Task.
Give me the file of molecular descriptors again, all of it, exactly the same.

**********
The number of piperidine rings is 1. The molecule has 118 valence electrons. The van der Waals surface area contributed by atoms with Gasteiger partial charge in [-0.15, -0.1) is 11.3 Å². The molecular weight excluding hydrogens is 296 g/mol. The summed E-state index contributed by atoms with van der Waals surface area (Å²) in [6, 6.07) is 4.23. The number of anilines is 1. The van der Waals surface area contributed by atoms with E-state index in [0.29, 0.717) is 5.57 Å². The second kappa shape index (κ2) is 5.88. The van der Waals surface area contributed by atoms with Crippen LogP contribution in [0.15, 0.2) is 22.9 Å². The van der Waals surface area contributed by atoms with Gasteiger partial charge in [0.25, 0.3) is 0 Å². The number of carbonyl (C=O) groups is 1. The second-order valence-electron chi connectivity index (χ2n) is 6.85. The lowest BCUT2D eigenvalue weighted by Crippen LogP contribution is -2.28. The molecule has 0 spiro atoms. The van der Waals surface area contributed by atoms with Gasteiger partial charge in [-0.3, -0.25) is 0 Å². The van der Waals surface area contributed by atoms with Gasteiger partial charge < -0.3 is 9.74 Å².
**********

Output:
The number of piperidine rings is 1. The molecule has 118 valence electrons. The van der Waals surface area contributed by atoms with Gasteiger partial charge in [-0.15, -0.1) is 11.3 Å². The molecular weight excluding hydrogens is 296 g/mol. The summed E-state index contributed by atoms with van der Waals surface area (Å²) in [6, 6.07) is 4.23. The number of anilines is 1. The van der Waals surface area contributed by atoms with E-state index in [0.29, 0.717) is 5.57 Å². The second kappa shape index (κ2) is 5.88. The van der Waals surface area contributed by atoms with Crippen LogP contribution in [0.15, 0.2) is 22.9 Å². The van der Waals surface area contributed by atoms with Gasteiger partial charge in [0.25, 0.3) is 0 Å². The number of carbonyl (C=O) groups is 1. The second-order valence-electron chi connectivity index (χ2n) is 6.85. The lowest BCUT2D eigenvalue weighted by Crippen LogP contribution is -2.28. The molecule has 0 spiro atoms. The van der Waals surface area contributed by atoms with Gasteiger partial charge in [-0.3, -0.25) is 0 Å². The van der Waals surface area contributed by atoms with Gasteiger partial charge < -0.3 is 9.74 Å².